A court case involving an "old-fashioned bobby" fined 100 pounds ($150) for giving a troublesome teenager a quick cuff across the face raised questions in Britain Tuesday over the wave of so-called political correctness sweeping the country.
Politicians, the media and the family of the youth the policeman was found guilty of assaulting have joined in to add their thoughts to what was deemed by many to be an old-fashioned example of instant justice."It's unthinkable that a police officer's career should be ruined for doing what the vast majority of sensible people would have done," Conservative politician Teddy Taylor told reporters. "Years ago a cuff around the ear would have been enough to nip trouble in the bud. Youngsters wouldn't have even dared tell their parents for fear of further reprimand. Now they run home shouthing about their rights and the parents start screaming."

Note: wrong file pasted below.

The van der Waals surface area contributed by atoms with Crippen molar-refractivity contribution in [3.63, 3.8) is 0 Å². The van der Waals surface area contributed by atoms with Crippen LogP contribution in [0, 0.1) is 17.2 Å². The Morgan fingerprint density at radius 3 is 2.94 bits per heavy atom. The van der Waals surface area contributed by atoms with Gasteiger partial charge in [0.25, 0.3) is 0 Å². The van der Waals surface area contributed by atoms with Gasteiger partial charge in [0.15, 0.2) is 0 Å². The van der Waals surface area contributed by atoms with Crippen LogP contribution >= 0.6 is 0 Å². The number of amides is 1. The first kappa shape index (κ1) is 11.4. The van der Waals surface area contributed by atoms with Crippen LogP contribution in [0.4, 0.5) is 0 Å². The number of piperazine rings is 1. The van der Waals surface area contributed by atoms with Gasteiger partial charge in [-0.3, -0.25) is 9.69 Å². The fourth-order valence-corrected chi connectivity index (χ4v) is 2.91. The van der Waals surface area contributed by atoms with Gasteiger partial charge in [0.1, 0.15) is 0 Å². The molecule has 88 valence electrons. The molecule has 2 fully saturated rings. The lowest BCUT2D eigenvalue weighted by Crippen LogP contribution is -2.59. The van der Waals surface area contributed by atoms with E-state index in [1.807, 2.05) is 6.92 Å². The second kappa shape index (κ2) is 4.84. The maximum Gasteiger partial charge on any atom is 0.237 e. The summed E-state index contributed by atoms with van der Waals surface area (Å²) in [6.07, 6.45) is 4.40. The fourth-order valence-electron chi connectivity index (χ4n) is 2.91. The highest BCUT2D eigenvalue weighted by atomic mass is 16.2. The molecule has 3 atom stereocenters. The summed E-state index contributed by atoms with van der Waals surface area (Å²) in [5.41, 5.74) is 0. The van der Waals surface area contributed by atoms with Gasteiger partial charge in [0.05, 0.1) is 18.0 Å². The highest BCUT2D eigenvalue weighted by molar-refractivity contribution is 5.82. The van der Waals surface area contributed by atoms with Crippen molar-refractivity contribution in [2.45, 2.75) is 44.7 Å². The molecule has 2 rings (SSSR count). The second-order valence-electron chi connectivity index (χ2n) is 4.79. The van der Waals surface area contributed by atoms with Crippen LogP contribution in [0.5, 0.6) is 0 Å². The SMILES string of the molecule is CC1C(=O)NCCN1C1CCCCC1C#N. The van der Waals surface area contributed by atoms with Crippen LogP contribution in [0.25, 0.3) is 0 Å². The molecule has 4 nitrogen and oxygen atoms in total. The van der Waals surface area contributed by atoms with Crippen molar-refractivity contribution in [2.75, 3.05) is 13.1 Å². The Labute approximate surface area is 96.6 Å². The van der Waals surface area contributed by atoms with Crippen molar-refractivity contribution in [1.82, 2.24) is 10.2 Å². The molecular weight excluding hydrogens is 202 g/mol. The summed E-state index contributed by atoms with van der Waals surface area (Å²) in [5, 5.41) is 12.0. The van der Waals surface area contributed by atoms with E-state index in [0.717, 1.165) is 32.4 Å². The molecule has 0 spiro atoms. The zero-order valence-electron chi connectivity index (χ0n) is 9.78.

Police Constable Steven Guscott faces a disciplinary hearing and could lose his job after 20 years with the force after admitting a charge of common assault.
On top of the fine imposed Monday by magistrates in Somerset, southwest England, the community officer and volunteer life-boatman was also ordered to pay the youngster 50 pounds ($75) compensation. The youth cannot be named for legal reasons.
The charge relates to an incident in the seaside town of Minehead three months ago when the 42-year-old officer was called to deal with a group of teenagers tormenting an elderly couple by repeatedly ringing their doorbell and running away.
Prosecutor Christopher Ansell told the court that each time Guscott approached the youths they yelled abuse at him. Eventually, he cornered one of the teenagers and slapped him across the face.
The youth, suffering a bloody nose, was then returned home.
"This was something done very much in frustration at the situation," defense counsel Ian Wilson told the court.
Bundles of letters supporting Guscott, a father of two, were read out at the hearing.